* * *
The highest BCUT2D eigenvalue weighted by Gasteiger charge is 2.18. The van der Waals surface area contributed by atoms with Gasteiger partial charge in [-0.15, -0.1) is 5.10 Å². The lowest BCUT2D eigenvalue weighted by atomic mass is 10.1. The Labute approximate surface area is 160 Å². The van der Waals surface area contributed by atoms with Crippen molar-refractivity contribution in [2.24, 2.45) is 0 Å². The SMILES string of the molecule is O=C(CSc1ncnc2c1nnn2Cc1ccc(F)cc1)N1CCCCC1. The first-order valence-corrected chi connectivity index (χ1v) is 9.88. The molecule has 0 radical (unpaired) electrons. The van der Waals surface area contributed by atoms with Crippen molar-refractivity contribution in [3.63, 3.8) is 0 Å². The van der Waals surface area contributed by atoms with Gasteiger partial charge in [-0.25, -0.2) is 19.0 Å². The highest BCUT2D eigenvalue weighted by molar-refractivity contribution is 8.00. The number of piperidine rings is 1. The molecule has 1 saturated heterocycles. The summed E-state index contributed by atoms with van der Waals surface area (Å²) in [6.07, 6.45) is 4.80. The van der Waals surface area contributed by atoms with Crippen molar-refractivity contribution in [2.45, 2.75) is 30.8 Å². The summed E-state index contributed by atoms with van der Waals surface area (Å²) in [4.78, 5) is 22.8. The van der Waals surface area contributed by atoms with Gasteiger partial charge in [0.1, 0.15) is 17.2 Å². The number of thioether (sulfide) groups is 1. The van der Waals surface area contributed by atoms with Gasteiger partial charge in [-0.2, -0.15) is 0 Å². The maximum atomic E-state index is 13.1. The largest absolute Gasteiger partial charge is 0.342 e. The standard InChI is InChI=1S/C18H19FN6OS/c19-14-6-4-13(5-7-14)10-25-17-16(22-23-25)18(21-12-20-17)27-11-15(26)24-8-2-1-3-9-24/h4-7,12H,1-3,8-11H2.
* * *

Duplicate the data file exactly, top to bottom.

The highest BCUT2D eigenvalue weighted by Gasteiger charge is 2.18. The van der Waals surface area contributed by atoms with Gasteiger partial charge in [-0.15, -0.1) is 5.10 Å². The lowest BCUT2D eigenvalue weighted by atomic mass is 10.1. The Labute approximate surface area is 160 Å². The van der Waals surface area contributed by atoms with Crippen molar-refractivity contribution in [2.24, 2.45) is 0 Å². The SMILES string of the molecule is O=C(CSc1ncnc2c1nnn2Cc1ccc(F)cc1)N1CCCCC1. The first-order valence-corrected chi connectivity index (χ1v) is 9.88. The molecule has 0 radical (unpaired) electrons. The van der Waals surface area contributed by atoms with Crippen molar-refractivity contribution in [3.63, 3.8) is 0 Å². The van der Waals surface area contributed by atoms with Gasteiger partial charge in [-0.25, -0.2) is 19.0 Å². The highest BCUT2D eigenvalue weighted by molar-refractivity contribution is 8.00. The number of piperidine rings is 1. The molecule has 1 saturated heterocycles. The summed E-state index contributed by atoms with van der Waals surface area (Å²) in [6.07, 6.45) is 4.80. The van der Waals surface area contributed by atoms with Crippen molar-refractivity contribution in [2.45, 2.75) is 30.8 Å². The summed E-state index contributed by atoms with van der Waals surface area (Å²) in [4.78, 5) is 22.8. The van der Waals surface area contributed by atoms with Gasteiger partial charge in [0.1, 0.15) is 17.2 Å². The number of thioether (sulfide) groups is 1. The van der Waals surface area contributed by atoms with Gasteiger partial charge in [-0.2, -0.15) is 0 Å². The maximum atomic E-state index is 13.1. The largest absolute Gasteiger partial charge is 0.342 e. The standard InChI is InChI=1S/C18H19FN6OS/c19-14-6-4-13(5-7-14)10-25-17-16(22-23-25)18(21-12-20-17)27-11-15(26)24-8-2-1-3-9-24/h4-7,12H,1-3,8-11H2.